Netflix’s ‘The Punisher’ Is The Wrong Show At The Wrong Time

Netflix never officially delayed the premiere date for The Punisher, but that was only because the date hadn’t been publicly announced before the October 1 mass shooting in Las Vegas. As Punisher star Jon Bernthal has admitted, “We put the premiere of this show off because of the tragedy that happened in Las Vegas. We did that out of respect. I think it was the right decision.”

The series will debut this Friday, less than two weeks after another mass shooting, this time at a Texas church where the gunman reportedly wore black tactical gear, like the Punisher, and a mask with a skull on it, like the emblem on the Punisher’s torso. Given the similarities — including the fact that the Punisher, aka Frank Castle, is an unstable man with an arsenal of automatic weapons he uses to vent his rage on the people he blames for his unhappiness — it’s surprising at first blush that Netflix didn’t push back the premiere some more. But as another Netflix show, the great animated comedy BoJack Horseman, pointed out in a biting satirical episode earlier this year — titled, naturally, “Thoughts and Prayers,” and involving a violent movie whose release kept being pushed back due to a rash of eerily similar real-life shootings — our country has reached a sad point where there will never not be a time when a fictional drama like this won’t evoke a painfully recent American nightmare.

Frank Castle is always going to be a guy who has a lot of guns and little compunction about using them, and the show’s opening credits sequence is a slow-motion parade of fetishistic images of weapons and bullets, climaxing in the skull logo being comprised of a bunch of assault rifles. In the series’ opening sequence, we see Frank kill people with a sniper rifle, a pickup truck, and a necktie (the last one played as a joke about two earwitnesses who think Frank and his victim are having rough sex in a men’s room stall). It is what it is, and delaying it yet again would simply mean it would be associated with the next massacre we’re all upset about instead of the one that just happened.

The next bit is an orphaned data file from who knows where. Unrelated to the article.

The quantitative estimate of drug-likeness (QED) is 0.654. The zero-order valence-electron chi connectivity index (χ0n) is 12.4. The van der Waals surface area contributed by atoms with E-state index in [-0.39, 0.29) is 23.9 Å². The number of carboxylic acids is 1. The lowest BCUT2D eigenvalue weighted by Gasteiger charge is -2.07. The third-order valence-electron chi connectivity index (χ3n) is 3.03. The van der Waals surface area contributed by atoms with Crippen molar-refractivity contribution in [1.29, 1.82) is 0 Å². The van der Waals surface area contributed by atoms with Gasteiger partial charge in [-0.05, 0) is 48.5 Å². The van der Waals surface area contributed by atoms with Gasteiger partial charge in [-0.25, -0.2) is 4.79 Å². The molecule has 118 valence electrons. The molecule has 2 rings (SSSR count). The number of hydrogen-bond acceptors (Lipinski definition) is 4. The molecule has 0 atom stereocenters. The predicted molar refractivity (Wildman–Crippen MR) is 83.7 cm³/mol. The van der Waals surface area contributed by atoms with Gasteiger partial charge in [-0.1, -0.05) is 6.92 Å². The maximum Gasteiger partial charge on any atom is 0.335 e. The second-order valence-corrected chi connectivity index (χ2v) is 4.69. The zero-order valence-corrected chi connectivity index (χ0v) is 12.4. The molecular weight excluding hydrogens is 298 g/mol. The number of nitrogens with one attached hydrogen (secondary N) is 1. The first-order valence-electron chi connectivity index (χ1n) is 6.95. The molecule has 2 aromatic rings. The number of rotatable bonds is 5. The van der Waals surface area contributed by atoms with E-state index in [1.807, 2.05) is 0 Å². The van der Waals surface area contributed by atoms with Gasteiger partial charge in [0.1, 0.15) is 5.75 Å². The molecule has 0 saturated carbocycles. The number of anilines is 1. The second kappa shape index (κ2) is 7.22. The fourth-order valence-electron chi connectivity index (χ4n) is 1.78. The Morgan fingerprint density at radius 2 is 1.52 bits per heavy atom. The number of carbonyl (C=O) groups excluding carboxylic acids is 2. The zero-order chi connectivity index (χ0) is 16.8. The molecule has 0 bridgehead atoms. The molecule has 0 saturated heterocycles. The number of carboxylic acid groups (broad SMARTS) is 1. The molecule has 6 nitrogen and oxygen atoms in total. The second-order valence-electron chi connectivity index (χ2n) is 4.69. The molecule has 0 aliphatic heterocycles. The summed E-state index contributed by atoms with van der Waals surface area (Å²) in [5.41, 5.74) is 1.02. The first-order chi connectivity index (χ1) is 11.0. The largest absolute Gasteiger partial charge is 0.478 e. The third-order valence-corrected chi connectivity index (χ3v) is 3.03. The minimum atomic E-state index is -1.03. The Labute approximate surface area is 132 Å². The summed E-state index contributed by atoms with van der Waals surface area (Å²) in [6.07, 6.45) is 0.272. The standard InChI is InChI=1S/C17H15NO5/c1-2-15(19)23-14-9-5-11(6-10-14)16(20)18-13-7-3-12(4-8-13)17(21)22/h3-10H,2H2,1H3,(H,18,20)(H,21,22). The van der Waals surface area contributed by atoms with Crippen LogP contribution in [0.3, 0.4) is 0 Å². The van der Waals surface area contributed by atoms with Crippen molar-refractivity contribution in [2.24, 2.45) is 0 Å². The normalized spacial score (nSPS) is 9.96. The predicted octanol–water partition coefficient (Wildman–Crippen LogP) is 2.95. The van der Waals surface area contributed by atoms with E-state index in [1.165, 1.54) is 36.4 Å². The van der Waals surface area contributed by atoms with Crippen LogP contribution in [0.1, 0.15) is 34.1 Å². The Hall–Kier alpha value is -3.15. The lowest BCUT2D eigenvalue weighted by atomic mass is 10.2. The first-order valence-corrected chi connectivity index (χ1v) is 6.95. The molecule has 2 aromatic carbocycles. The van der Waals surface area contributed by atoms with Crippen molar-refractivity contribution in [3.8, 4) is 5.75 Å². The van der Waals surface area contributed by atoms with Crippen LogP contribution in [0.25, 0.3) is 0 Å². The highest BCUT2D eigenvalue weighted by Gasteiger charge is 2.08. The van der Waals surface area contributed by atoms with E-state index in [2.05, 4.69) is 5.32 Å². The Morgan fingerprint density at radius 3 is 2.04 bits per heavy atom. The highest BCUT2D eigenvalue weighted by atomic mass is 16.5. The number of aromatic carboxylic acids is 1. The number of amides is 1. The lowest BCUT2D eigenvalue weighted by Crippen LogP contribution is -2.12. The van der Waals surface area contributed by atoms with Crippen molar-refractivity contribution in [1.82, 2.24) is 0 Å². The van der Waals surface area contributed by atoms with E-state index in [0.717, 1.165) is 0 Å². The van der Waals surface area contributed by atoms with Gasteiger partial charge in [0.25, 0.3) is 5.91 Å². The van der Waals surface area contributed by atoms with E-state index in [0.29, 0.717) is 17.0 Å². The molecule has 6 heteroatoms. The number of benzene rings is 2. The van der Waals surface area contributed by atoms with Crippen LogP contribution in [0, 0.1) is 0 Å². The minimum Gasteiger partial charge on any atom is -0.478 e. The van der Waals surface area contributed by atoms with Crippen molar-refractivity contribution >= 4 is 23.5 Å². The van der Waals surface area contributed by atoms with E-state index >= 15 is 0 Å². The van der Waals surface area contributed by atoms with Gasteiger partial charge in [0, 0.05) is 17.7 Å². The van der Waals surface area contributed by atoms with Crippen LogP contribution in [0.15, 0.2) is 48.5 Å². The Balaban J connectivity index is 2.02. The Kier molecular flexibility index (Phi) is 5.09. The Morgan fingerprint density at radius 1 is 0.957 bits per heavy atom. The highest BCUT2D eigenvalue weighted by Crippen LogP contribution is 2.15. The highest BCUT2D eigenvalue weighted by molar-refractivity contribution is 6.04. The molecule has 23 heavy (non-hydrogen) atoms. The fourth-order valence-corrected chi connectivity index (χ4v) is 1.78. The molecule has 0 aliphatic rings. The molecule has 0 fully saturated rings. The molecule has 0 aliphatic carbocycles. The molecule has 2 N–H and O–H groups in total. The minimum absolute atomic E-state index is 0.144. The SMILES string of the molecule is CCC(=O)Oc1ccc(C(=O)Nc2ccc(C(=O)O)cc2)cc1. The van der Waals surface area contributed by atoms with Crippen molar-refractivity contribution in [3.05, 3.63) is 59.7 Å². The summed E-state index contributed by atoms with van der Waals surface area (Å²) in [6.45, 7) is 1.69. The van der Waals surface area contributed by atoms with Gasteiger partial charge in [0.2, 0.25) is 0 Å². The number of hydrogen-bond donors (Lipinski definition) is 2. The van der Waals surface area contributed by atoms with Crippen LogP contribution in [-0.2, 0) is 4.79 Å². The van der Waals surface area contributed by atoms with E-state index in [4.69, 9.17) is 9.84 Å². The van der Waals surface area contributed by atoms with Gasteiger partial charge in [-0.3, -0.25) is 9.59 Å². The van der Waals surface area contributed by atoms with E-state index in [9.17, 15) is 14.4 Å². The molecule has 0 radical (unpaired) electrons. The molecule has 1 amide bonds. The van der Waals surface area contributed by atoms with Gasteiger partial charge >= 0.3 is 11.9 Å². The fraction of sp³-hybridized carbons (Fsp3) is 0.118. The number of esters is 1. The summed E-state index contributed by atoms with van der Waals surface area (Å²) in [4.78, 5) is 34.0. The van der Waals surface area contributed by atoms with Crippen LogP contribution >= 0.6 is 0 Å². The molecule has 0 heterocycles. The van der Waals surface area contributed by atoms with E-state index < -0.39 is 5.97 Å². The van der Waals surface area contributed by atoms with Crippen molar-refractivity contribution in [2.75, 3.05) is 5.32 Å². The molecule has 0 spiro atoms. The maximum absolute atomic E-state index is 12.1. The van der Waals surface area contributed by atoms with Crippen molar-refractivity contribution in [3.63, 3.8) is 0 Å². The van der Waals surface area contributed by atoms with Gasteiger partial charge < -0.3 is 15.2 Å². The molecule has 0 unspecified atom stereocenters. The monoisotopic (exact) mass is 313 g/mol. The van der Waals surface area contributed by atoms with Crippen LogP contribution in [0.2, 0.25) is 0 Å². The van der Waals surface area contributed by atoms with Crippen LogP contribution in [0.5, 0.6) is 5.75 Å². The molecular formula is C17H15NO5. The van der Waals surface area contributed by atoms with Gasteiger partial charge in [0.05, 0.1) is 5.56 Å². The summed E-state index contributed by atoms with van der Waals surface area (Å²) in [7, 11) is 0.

The thought of that is more wearying than The Punisher itself is, though for the most part the series — created by Hannibal veteran Steve Lightfoot — trends towards the weaker, duller end of the Marvel/Netflix spectrum, possessing most of the common sins of its predecessors, good and bad, and fewer virtues than the good ones have.

That opening montage of mayhem is presented as Frank doing One Last Job — or Several Last Jobs — as he takes out the rest of the mobsters who killed his family, as explained when Bernthal first played the character in Daredevil season two. After that, Lightfoot and company not only slow the story waaaaay down, but essentially start it over from scratch. The things Frank did on Daredevil still happened, and Deborah Ann Woll’s Karen Page pops up now and again to worry about him and try to talk him off his violent path, but we very slowly find out that everything we thought we knew was wrong, and that the people Frank really needs to get revenge on are part of a secret cabal involving the Marines, the CIA, Homeland Security, and perhaps a private military contractor called Anvil.

Like an anvil, The Punisher is not subtle. Frank reads Moby Dick, so we can understand that he’s a man who has given his whole life over to revenge, and a friend warns him, “The only person you’re punishing is yourself!”

As has unfortunately been the case with Daredevil and the Marvel shows that followed it, Punisher has many more episodes than story to fill them with. Though Netflix provided critics with the whole first season in advance, I ran out of patience after six episodes; they featured maybe enough material to justify three episodes, and probably two. Where the early shows like Jessica Jones and Luke Cage tended to start strong before running out of steam, the last few like this, Iron Fist and Defenders, have simply started slowly and then meandered from there.

To fill time, and give Bernthal people to talk to when he’s not a one-man killing machine, the writers assign him a sidekick in fugitive intelligence analyst David “Micro” Lieberman (Girls alum Ebon Moss-Bachrach, playing a character usually known in the comics — because he was created in the 1980s — as Microchip), and have him periodically intersect with players in the conspiracy, plus Dinah Madani (Amber Rose Revah) as the requisite law-enforcement agent who will no doubt realize over the season (as Misty Knight did on Luke Cage) that sometimes you have to send a vigilante in to do the things a man or woman with a badge can’t.